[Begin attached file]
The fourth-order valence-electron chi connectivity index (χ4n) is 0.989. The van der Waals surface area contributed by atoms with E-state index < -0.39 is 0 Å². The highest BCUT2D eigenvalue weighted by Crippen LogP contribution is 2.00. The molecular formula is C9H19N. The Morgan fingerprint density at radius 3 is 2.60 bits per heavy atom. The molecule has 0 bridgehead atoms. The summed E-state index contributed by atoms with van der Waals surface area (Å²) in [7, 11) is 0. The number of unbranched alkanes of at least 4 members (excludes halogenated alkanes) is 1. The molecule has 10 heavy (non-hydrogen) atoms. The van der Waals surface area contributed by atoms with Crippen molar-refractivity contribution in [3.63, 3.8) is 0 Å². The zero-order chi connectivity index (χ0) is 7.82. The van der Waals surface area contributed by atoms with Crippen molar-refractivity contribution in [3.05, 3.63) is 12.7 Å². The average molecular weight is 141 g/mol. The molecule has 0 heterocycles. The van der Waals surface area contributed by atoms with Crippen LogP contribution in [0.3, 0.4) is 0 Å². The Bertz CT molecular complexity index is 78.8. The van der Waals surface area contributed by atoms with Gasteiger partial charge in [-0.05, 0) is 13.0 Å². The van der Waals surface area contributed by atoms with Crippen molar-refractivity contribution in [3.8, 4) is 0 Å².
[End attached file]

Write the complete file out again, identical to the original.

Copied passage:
The fourth-order valence-electron chi connectivity index (χ4n) is 0.989. The van der Waals surface area contributed by atoms with E-state index < -0.39 is 0 Å². The highest BCUT2D eigenvalue weighted by Crippen LogP contribution is 2.00. The molecular formula is C9H19N. The Morgan fingerprint density at radius 3 is 2.60 bits per heavy atom. The molecule has 0 bridgehead atoms. The summed E-state index contributed by atoms with van der Waals surface area (Å²) in [7, 11) is 0. The number of unbranched alkanes of at least 4 members (excludes halogenated alkanes) is 1. The molecule has 10 heavy (non-hydrogen) atoms. The van der Waals surface area contributed by atoms with Crippen molar-refractivity contribution in [3.63, 3.8) is 0 Å². The zero-order chi connectivity index (χ0) is 7.82. The van der Waals surface area contributed by atoms with Crippen molar-refractivity contribution in [3.05, 3.63) is 12.7 Å². The average molecular weight is 141 g/mol. The molecule has 0 heterocycles. The van der Waals surface area contributed by atoms with Crippen LogP contribution in [0.3, 0.4) is 0 Å². The Bertz CT molecular complexity index is 78.8. The van der Waals surface area contributed by atoms with Gasteiger partial charge in [-0.05, 0) is 13.0 Å². The van der Waals surface area contributed by atoms with Crippen molar-refractivity contribution in [3.8, 4) is 0 Å².